In The Bluest Eye, Morrison works with many themes, among them impoverishment, destructive mythologies, gender relations, and loss of innocence. Impoverishment is clearly tied not only to cultural and racial identities but also to familial values. Mrs. Breedlove works for more than one white family, but she respects only the Fishers, who satisfy her lifelong need for order; ironically, the order that she respects strips her of her marital status (as Mrs. Breedlove) and even of her Christian name, Pauline. She becomes “Polly,” the “ideal servant.” Impoverishment becomes more than a racial issue, however, as Morrison explores the differences among African American families. Only partly a racial issue, the contrast between the comfortable life of the half-white Maureen Peal, who is “rich” by Claudia MacTeer’s standards, is juxtaposed against the lives of Frieda and Claudia, whose mother bitterly laments the three quarts of milk that Pecola drinks and Claudia’s illness because such economic losses represent a hardship for the MacTeers.
Finally, there are the Breedloves, whose “blackness,” poverty, and familial values make them ugly. Geraldine, an African American woman groomed for property and family status, explains to her son the difference between “colored people” and “niggers.” When Geraldine finds Pecola trapped in the living room by Junior, she has her chance to demonstrate this distinction. Deceived by Junior’s lies, contemptuous of Pecola’s ugliness and filthiness, Geraldine calls Pecola a “black bitch”—slurring Pecola’s racial and feminine identity—and throws her out. Morrison’s authorial voice addresses these indignities and demonstrates that in a racist and impoverished culture, beauty and ugliness can be reversed. It is Claudia who sees that Pecola has been stripped of her beauty, but the reader sees clearly the ugliness of Geraldine and Junior, the insensitivity of Maureen Peal, and the unquestioned entitlement of the Fishers.
Morrison also addresses many destructive American mythologies, perhaps most powerfully the romantic mythology and the beauty mythology alluded to in her title The Bluest Eye. Mrs. Breedlove is destroyed, in part, by the romantic myth. As a young girl, she dreams of a “Presence” that will show up and know what to do. Cholly Breedlove, who accepts her and even makes her feel special about her crippled foot, plays a part in this mythology. They marry, and Cholly surprises her by being happy that she is pregnant. During her pregnancy, she goes to motion pictures, where she succumbs to her earlier romantic ideas and learns the American ideal of beauty as she watches Clark Gable and Jean Harlow. In the novel, Morrison says of the American ideas of romantic love and physical beauty that they are “[p]robably the most destructive ideas in the history of human thought.” These are the myths embedded in the Dick-and-Jane parodies that introduce subsections, and not surprisingly, Pecola Breedlove, like her mother, accepts the myths of romantic love and blue-eyed beauty. Pecola’s obsession with blue eyes begins with the Shirley Temple cup in which Frieda MacTeer brings her milk, and the obsession finally consumes Pecola in her madness, when she believes that she has attained the bluest eyes. Morrison’s characters demonstrate that such ideals cannot withstand the realities of human relationships.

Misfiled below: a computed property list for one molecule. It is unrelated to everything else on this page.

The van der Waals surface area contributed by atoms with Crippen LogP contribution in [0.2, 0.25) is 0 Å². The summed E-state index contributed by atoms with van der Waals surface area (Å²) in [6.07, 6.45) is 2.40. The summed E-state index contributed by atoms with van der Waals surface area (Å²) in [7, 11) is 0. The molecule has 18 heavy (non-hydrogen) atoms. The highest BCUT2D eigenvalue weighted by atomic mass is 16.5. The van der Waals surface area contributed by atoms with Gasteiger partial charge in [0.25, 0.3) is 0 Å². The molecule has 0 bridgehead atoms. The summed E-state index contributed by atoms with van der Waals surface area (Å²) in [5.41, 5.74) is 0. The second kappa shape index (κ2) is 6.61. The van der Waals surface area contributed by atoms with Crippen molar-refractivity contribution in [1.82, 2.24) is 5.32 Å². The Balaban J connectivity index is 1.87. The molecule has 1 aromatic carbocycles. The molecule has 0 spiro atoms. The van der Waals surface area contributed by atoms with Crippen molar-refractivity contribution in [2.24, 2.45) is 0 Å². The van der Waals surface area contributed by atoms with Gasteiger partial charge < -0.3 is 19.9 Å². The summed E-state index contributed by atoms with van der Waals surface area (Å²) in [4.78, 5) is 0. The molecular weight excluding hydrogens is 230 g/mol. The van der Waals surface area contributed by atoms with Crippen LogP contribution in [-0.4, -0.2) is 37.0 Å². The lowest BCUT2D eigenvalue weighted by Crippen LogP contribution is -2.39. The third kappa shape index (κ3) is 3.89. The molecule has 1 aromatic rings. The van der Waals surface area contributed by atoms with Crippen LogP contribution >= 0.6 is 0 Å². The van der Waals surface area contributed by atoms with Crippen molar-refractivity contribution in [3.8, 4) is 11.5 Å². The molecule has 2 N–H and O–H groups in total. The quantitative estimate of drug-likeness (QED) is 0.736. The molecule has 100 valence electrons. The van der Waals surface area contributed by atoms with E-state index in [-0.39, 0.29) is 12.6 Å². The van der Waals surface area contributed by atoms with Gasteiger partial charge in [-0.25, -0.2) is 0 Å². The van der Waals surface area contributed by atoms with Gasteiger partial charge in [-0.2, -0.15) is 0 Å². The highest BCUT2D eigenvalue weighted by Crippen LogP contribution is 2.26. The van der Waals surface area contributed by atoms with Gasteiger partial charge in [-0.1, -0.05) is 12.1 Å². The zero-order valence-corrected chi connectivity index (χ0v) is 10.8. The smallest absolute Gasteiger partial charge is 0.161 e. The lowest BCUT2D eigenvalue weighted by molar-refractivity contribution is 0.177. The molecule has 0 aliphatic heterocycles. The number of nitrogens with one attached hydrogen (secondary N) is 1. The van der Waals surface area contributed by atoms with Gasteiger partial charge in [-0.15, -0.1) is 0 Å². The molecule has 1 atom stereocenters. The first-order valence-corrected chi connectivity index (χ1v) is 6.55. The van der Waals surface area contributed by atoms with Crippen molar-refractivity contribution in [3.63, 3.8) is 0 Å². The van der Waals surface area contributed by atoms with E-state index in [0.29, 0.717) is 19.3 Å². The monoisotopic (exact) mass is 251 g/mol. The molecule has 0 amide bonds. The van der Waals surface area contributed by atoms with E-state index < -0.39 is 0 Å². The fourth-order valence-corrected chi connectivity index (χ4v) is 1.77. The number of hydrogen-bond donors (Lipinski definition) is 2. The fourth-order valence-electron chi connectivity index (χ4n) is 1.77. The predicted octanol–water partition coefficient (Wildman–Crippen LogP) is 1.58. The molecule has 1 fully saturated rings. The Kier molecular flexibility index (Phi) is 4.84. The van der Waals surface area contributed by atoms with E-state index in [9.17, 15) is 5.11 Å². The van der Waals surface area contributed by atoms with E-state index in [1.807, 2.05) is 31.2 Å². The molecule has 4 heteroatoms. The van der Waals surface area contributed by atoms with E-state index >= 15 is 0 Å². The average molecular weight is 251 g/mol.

In part as a result of the poverty and ugliness and the resulting disillusionment, gender relations fare poorly in The Bluest Eye. The central male, Cholly Breedlove, cannot imagine being content with one women for his entire life. He finds his solace in drinking, womanizing, and finally raping his daughter. The other men and boys in The Bluest Eye also offer little of the ideal. Mr. Henry, the MacTeers’ roomer, is run off for molesting Frieda. Soaphead Church, who also molests little girls, says of the men and women in his family, “Our manhood was defined by acquisitions. Our womanhood by acquiescence.” Even Junior and the other boys on the playground torment the luckless Pecola. Claudia and Frieda’s father provides a contrast of sorts to the other male characters, but he remains more an idea than a real human being.
Morrison’s women and girls are complex and varied. Some are types, such as Geraldine, the women of the church, and Maureen Peal. Others, such as Mrs. Breedlove and Pecola, are culturally impoverished by false values. Still others, such as Cholly’s Great Aunt Jimmy, are strong and decisive. Some are challenges to types, such as the three merry and misanthropic “whores”: Miss China, Miss Poland, and Miss Marie. These women pursue their pleasures without guilt, apology, or introspection. They do not question their value or their beauty. They find a kind of freedom in being outsiders in their culture. Unlike the women in Soaphead’s family, they acquire; they do not acquiesce. Loss of innocence does not concern them. Morrison says of them: “They were whores in whores’ clothing, whores who had never been young and had no word for innocence.”
Innocence, however, concerns Claudia. In her introductory monologue, she says, “Cholly Breedlove is dead; our innocence too.” Again, in her conclusion, she speaks metaphorically of “searching the garbage” for the “thing we assassinated.” She recognizes that the loss of innocence lies in the wrongness of acquiescing to the destruction of another, and she laments that the wrong cannot be undone.
Particularly characteristic of Morrison’s style are interior monologues and complex ideas embodied in common objects and in people. Through the interior monologues, Morrison uses the layout of the novel itself to convey part of the content. “Autumn,” “Winter,” and “Summer” begin with ragged right margins, indicating interior monologue, and end with justified right margins, indicating external narrative. “Spring” moves between ragged and justified margins, using the ragged right margins for Mrs. Breedlove’s interior monologues.